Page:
Then, several weeks after the election, Froese drove me to Toronto. We walked into his Queen’s Park office, which was on the third floor of the west wing, and what did we see. An empty desk in the middle of each of the three rooms. Apart from a telephone on each desk, that was it. Not so much as a paper clip. I had to sit down and order all the supplies that would be needed once Toronto staff were hired.

Now, we are at around week six. Of course, dozens of resumes had come in, some for Queen’s Park and some for the Constituency. I spent a week interviewing and answering the phones in between. Finally, after six weeks, the MPP did the final interviewing and two additional permanent staff were hired for the Constituency Office, as well as two for Queen’s Park. I circulated between the two offices and got very used to the GO Train.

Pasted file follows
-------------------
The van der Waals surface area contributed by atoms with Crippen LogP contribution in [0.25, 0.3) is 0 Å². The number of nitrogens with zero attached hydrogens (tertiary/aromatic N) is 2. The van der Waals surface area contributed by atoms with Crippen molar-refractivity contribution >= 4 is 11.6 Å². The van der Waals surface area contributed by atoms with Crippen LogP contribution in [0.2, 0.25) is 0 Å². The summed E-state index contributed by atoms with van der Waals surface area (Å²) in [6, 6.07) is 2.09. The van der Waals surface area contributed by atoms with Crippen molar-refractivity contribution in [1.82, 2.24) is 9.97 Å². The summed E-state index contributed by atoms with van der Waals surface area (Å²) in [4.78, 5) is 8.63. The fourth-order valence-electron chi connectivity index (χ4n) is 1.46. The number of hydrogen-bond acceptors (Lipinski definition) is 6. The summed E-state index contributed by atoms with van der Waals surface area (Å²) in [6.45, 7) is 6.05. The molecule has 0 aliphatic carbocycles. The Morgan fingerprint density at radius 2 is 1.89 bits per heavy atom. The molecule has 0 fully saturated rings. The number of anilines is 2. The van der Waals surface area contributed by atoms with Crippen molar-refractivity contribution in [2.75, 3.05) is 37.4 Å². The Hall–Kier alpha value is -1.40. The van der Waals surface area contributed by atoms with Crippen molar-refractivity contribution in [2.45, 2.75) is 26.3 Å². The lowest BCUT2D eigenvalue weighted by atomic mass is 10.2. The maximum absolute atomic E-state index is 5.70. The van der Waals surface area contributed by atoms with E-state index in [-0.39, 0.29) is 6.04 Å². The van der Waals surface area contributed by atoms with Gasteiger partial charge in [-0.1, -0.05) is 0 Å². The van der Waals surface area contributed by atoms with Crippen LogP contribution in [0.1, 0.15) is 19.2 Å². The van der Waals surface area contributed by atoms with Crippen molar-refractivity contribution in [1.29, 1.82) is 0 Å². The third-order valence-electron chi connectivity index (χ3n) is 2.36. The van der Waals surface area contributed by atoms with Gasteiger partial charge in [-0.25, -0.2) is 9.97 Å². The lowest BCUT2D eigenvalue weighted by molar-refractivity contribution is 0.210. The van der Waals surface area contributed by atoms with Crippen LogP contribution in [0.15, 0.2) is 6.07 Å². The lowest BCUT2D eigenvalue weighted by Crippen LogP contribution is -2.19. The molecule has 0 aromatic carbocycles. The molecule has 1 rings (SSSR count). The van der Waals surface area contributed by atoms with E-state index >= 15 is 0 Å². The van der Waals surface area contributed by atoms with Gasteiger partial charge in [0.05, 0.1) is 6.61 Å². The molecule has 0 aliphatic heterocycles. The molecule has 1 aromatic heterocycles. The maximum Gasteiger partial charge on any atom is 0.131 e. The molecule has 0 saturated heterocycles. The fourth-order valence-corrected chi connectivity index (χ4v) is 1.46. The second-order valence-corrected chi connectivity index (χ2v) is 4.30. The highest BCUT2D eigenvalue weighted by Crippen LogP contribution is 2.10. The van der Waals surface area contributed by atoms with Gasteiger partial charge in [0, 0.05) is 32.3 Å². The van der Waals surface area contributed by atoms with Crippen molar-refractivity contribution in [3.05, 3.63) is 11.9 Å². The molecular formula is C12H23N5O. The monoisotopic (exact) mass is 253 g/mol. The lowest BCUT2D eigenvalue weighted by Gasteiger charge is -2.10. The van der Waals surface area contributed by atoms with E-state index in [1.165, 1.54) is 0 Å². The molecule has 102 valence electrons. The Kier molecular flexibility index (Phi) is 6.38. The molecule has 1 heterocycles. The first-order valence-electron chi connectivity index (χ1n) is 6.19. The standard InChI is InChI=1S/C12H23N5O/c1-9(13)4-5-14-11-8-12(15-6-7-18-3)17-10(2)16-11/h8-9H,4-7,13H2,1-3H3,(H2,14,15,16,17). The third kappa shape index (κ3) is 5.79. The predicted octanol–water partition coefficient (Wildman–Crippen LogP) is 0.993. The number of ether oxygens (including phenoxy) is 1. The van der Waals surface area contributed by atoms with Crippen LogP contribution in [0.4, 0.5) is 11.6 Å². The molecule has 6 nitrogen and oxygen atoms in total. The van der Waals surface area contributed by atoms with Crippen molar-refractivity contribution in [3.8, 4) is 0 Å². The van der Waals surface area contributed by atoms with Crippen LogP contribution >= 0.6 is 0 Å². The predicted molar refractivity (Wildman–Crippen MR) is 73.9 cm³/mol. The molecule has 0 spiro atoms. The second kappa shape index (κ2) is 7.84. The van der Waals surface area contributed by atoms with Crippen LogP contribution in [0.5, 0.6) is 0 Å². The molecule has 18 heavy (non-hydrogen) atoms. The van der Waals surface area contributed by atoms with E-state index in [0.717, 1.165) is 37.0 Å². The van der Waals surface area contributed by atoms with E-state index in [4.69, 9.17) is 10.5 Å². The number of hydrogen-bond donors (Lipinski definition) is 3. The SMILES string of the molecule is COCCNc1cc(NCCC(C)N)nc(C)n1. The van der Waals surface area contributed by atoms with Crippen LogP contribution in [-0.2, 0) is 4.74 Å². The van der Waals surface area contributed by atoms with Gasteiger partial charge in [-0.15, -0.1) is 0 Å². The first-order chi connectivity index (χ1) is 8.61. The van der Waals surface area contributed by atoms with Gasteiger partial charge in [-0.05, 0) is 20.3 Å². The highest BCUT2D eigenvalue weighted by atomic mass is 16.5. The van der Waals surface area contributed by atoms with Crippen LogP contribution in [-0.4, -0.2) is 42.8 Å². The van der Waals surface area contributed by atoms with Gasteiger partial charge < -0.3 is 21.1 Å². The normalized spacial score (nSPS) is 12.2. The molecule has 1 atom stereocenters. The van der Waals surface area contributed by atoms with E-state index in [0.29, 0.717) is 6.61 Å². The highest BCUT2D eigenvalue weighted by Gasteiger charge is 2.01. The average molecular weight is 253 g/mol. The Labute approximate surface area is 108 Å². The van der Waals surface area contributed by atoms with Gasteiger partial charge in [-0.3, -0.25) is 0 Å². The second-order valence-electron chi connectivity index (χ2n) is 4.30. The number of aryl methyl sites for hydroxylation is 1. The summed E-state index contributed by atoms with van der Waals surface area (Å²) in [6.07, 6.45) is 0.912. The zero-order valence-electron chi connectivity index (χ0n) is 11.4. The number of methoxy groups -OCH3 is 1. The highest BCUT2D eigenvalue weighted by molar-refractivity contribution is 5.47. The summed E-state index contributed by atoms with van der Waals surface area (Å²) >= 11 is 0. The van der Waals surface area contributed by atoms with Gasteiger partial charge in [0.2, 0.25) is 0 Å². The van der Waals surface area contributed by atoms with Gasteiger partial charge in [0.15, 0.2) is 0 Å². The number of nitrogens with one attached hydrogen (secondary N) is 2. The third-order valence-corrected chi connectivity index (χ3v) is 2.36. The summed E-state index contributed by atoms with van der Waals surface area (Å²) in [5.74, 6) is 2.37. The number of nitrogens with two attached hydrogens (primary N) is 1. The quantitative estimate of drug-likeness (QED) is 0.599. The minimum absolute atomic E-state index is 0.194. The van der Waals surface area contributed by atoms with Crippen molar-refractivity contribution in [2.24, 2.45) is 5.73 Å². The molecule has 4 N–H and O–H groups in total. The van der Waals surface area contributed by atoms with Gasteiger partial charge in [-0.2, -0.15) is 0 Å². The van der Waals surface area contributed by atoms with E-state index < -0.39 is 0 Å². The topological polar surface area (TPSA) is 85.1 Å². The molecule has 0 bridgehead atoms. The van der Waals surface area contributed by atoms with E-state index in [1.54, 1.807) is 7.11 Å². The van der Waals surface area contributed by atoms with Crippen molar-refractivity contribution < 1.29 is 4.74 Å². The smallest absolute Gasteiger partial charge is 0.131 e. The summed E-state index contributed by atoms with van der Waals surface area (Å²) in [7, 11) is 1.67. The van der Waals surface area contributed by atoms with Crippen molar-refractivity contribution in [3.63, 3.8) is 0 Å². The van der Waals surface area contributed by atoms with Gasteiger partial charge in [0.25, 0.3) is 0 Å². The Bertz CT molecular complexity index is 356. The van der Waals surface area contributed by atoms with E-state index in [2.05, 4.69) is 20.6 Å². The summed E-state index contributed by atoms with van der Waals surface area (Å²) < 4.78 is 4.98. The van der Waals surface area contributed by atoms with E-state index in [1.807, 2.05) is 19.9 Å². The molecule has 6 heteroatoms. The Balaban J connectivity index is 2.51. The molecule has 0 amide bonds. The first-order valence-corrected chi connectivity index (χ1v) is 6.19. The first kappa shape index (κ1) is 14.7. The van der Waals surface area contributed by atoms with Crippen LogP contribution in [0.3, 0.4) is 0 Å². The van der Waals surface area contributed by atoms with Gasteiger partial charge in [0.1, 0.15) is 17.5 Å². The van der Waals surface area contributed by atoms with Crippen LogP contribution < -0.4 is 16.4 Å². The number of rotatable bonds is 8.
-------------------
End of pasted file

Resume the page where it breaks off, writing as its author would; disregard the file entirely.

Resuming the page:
In any event, hiring staff was a huge relief!  We worked in the temporary campaign office until the new office was ready – which we moved into in the middle of August. The Toronto staffers started around the same time.

In other words, it took slightly more than two months to have everything set up and ready to go.

  • So, please go easy on the NDP and all those new Conservative MPs. They really do need a couple of months to get organized. They have to find Constituency Offices, order furniture and accessories from government services (e.g., all furniture, down to end tables, credenzas and lamps, are stored somewhere) for both the Constituency and Legislative offices, as well as order office supplies for both.

They also have to interview and hire constituency and legislative staff and find personal accommodations for themselves in Ottawa, not an easy thing to do when your primary residence is in B.C. or Quebec.   And, of course, new Members of Parliament (for all parties) have to go to “member” school to learn how the House of Commons operates — no easy feat for anyone!